I was talking with a group of teachers who are relatively new to project-based learning. Near the end of our conversation, one of them asked a question that took me by surprise: "When do we decide to quit?"
I asked her to elaborate. "Some students just aren't getting it," she said. "I'm afraid we're going to reach the end of the project and they won't know the content."
It seems her first project wasn't going quite the way she had envisioned. Her natural instinct: retreat to the familiar territory of texts, tests, and teacher-driven instruction.
I assured her that she wasn't the first teacher to encounter challenges with PBL. In fact, fresh in my mind was a recent post by an Australian teacher recounting her project-based learning "teething problems."
PBL 'Teething Problems'
On Bianca's Blog, Bianca Hewes describes the opening days of a project with her grade 10 students. It started off brilliantly. Students appeared to be deeply engaged in discussing the driving question that she had set before them: How could education officials redesign the high-stakes English test so that it assesses the literacy skills relevant to today's world? To get them fired up, she shared a YouTube video featuring a rant by a college student called "An Open Letter to Educators."
She then challenged students to come up with policy recommendations and make their own YouTube videos. She promised them an authentic audience, including folks with the authority to influence decisions.
What happened next? Her blog continues:
"So, the day rolled around for the presentations and guess what happened? Yep. You guessed it. Nothing. Not one group was ready to present. They hadn't collaborated despite having Edmodo. They hadn't done any research. Were the students engaged in the project? Yes. Did they commit themselves to it? No."style="margin-left: 20px;">
Bianca's initial reaction was to "take my ball and go home," as she puts it. Her students told her they were more comfortable with old-school instruction, and so she gave it to them. Desks she had arranged for group work went back into neat rows. Animated student discussions came to a halt, replaced by teacher lectures and rote note-taking. Quizzes proliferated. Netbooks went into storage. It was as if they had all been "banished to the cave," Bianca writes.
It didn't take long for students to notice the difference. They worried that they weren't really learning anything this way, except how to follow orders, cram for tests, and write fast. Could they give that project another try?
They could. But this time around, their teacher would be more deliberate about teaching critical skills such as teamwork and time management. She would use formative assessment tools to check in on their progress. She would be sure to have the right scaffolding in place so that students could get comfortable as self-directed learners, and get help if they needed it.
Gradual Release -- Not Retreat
Project-based learning can pose challenges for teachers as well as students, especially when both are new to this approach. As Bianca discovered, some project management skills may need to be taught explicitly. Formative assessment has to happen early and often, and a teacher needs to be ready with support for students who are struggling. Handing over responsibility to the learner happens gradually, not all at once.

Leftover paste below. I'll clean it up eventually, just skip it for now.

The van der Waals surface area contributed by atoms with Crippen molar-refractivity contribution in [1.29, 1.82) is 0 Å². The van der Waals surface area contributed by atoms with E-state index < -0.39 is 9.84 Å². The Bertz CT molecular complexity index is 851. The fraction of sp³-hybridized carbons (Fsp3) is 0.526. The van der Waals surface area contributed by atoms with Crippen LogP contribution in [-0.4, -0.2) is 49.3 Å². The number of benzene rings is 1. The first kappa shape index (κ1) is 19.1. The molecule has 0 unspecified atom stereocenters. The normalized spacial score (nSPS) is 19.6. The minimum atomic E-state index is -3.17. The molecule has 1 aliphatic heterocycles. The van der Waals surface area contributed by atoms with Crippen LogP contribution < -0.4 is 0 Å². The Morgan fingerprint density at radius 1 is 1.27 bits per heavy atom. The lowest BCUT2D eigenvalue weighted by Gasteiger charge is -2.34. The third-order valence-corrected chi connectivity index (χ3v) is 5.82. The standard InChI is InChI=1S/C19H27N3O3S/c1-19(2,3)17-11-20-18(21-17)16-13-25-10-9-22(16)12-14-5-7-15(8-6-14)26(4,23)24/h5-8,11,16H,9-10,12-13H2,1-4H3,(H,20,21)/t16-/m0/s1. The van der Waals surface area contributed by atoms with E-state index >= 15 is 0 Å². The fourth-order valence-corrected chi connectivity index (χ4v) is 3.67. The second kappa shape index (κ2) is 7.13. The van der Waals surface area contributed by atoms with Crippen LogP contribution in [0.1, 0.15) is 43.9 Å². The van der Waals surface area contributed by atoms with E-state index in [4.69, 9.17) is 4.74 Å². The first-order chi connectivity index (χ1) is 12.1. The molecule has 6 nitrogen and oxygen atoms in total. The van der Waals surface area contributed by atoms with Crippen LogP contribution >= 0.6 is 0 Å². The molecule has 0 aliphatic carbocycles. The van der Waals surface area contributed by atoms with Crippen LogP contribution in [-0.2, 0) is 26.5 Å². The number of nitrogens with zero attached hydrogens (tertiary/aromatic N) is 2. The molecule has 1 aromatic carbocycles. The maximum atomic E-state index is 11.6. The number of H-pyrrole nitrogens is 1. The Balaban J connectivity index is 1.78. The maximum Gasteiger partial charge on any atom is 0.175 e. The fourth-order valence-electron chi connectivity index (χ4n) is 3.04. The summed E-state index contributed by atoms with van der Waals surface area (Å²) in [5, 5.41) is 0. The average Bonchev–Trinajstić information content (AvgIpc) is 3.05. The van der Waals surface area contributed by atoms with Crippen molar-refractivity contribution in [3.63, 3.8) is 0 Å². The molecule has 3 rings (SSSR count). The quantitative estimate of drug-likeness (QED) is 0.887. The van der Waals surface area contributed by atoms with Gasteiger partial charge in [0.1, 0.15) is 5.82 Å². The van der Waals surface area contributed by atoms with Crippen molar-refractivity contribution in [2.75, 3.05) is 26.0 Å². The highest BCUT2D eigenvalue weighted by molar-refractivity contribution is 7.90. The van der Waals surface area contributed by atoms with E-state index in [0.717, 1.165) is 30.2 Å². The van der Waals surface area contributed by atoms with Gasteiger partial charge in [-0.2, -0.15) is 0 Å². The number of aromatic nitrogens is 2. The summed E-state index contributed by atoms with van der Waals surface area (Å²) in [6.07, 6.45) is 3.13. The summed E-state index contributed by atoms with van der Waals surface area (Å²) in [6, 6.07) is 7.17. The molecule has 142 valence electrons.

Good projects -- like real-life challenges -- also teach us about persistence. Figuring out what to do if you encounter challenges is part of the learning experience.
In an insightful new book called Fires in the Mind, Kathleen Cushman explores what it takes for kids to "get really good at something." Researchers call this developing mastery. Cushman has discovered similar patterns and attitudes among teens who are driven to become architects or artists, rappers or rowers. Often, their expertise develops outside school. It may start with a spark that ignites their interest, but the path to mastery is long-term. A motivated teen with stick with it despite challenges, "because the hard parts connect to a result she can clearly visualize," Cushman tells us.
Supportive relationships also play a critical role for kids who are motivated to work toward mastery. And so does what Cushman calls "deliberate practice," in which kids gain new skills and knowledge through purposeful small steps.
In her interviews with these highly motivated teens, Cushman discovered that few of them expressed much excitement about the work they did at school. There was one bright spot, however. Interdisciplinary projects "stood out for them as a remarkable exception," Cushman reports. The same students who described feeling bored at school "caught fire when they were asked to take on challenging 'real world' projects as part of their academic curriculum." When they had opportunities to do projects, these students recognized a familiar-if sometimes difficult -- path toward mastery.
So, what was my short answer to that teacher who asked about giving up on a project? Please don't! But by all means, figure out why students are struggling and step in with the support they need to get back on track. And bring what you learn into your next project.
Reflective teachers like Bianca teach their students valuable lessons about learning from missteps and making mid-course adjustments. I'm willing to bet that her next project will be more successful, and that her students will gain some valuable life lessons along with a deeper understanding of important content.
Have you ever called it quits on a project? What have you learned -- the hard way -- about scaffolding student success? Please share your insights.